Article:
What does it mean to consumers when you've got "natural" in your product name? Can the product still include trace amounts of chemicals?
In Axon v. Citrus World and Florida's Natural Growers, the plaintiffs brought a putative class action alleging that the use of the word "natural" in the name of defendants' "Florida's Natural" orange juice products was misleading because the products contain trace amounts of a synthetic weed killer. The defendants moved to dismiss on various grounds and the United States District Court for the Eastern District of New York granted the motion. Here's why.
The plaintiffs alleged that Florida's Natural orange juice products contain glyphosate, which is an synthetic herbicide used to kill weeds. According to the plaintiffs, the herbicide is not "natural" because it is created by artificially replacing one of the hydrogen atoms in the amino acid glycine with a phosphonomethyl group. The plaintiffs argued that reasonable consumers would not expect that juice marketed as "natural" would contain this type of chemical.
In evaluating whether the name is misleading under New York law, the court asked whether the name was "likely to mislead a reasonable consumer acting reasonably under the circumstances." The court also noted that it wasn't enough that a few consumers might be misled. The court wrote that, "Plaintiffs must plausibly allege that a significant portion of the general consuming public or of targeted consumers, acting reasonably in the circumstances, could be misled."
The court held that a reasonable consumer would not believe that “Florida’s Natural” means that the product does not include trace amounts of synthetic herbicides. The court wrote, "Given the widespread use of herbicides, the court finds it implausible that a reasonable consumer would believe that a product labeled ‘Florida’s Natural’ could not contain a trace amount of glyphosate that is far below the amount deemed tolerable by the FDA."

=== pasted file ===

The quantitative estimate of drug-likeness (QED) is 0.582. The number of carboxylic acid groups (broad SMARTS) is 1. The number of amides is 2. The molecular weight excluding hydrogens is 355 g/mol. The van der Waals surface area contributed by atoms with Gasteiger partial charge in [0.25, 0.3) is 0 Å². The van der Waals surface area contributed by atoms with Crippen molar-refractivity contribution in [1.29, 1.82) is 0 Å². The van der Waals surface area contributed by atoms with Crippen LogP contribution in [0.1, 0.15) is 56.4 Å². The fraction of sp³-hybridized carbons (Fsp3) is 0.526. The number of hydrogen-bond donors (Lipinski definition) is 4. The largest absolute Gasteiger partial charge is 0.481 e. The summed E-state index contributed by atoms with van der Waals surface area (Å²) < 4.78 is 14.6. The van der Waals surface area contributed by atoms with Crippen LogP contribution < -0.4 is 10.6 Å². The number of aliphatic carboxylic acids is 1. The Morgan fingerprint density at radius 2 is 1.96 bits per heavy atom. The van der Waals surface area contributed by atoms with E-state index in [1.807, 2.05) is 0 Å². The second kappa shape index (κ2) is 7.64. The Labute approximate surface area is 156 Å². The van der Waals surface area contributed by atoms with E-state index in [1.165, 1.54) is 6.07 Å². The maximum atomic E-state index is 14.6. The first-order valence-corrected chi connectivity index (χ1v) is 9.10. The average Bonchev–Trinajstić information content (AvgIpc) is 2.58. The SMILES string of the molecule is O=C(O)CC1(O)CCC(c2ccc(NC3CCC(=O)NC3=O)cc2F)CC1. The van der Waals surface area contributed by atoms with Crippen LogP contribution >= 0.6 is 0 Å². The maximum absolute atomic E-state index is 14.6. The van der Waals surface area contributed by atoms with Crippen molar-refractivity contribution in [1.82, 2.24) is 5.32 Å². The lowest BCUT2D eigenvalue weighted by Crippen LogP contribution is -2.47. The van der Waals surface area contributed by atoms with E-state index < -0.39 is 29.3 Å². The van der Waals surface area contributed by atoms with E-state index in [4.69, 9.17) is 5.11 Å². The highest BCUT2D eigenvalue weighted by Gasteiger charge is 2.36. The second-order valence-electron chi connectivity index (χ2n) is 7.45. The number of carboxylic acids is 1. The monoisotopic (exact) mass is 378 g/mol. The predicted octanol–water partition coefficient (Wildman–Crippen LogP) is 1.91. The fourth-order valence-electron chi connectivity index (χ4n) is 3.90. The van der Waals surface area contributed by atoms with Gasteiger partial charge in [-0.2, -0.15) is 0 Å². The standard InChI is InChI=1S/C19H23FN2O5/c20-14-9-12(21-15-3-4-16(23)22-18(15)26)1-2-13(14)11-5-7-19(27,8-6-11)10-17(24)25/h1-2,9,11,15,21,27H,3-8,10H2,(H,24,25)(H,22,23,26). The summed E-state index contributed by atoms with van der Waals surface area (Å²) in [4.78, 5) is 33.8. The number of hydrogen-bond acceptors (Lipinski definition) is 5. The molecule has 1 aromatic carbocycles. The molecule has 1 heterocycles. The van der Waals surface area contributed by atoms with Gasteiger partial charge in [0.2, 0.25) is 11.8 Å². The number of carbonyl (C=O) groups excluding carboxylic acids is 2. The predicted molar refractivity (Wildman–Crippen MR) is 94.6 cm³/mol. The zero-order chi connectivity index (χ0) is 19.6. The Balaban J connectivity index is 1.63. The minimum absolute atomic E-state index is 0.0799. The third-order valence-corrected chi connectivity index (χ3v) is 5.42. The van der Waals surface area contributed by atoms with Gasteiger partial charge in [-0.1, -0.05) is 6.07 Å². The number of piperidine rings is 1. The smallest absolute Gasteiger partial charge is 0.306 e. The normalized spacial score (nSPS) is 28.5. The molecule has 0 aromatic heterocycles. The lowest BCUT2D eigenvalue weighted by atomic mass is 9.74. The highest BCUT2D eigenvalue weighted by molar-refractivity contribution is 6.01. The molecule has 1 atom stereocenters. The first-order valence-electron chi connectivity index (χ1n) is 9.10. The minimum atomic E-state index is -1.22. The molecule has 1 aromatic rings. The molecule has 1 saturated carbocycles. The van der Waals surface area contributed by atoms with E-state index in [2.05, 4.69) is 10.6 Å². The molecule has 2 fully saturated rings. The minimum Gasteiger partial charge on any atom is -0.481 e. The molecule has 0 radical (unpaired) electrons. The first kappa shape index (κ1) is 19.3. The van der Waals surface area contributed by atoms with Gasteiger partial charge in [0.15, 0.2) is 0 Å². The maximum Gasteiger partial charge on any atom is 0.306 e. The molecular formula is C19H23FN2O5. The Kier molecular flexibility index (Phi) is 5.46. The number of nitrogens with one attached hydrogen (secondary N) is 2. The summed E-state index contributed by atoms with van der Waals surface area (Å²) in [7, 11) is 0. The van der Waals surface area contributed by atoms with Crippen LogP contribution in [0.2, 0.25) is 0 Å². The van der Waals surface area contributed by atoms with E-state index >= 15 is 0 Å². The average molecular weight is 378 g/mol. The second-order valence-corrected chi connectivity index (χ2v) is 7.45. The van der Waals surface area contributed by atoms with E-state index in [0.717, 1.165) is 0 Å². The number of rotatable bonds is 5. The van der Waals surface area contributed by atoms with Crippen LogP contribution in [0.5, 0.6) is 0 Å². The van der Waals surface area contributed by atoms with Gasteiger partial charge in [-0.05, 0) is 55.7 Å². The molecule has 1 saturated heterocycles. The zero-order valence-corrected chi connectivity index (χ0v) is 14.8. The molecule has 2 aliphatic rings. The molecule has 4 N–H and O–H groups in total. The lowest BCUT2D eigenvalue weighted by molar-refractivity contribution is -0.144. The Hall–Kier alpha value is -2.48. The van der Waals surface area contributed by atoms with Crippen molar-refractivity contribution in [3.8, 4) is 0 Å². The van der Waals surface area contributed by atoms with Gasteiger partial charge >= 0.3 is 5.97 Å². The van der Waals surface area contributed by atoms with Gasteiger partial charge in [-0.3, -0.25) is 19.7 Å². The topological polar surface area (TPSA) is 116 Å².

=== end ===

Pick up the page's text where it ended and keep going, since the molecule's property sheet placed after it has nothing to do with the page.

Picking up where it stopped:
The court distinguished this case from other "natural" cases where artificial ingredients were added to a product. Here, the court said that the chemical is not an "ingredient." Rather, it is simply "a substance introduced through the growing process."
If you'd read the post from a few days ago about Sanderson Farms "100% natural" chicken, you might have expected this case to come out differently. Here, the court does try to distinguish this case from the many other cases out there that seem to go the other way.
Are there any useful takeaways from this case? Most obviously, in the absence of strong, clear guidance about what "natural" really means, it's simply that there is a lot of risk when making "natural" claims. These claims are a very frequent source of litigation. This case is also an important reminder that product names themselves can be product claims. It's important to consider, then, what your product name communicates to consumers about the product.
This case may also signal some willingness of courts to consider whether trace amounts of an ingredient are really material to a consumer's purchasing decision. (The FTC has weighed in on this issue a bit too.) Only time will tell whether this view will win the day. In the meantime, however, advertisers should be very cautious about making "natural" claims if they can't substantiate that the product contains only natural ingredients.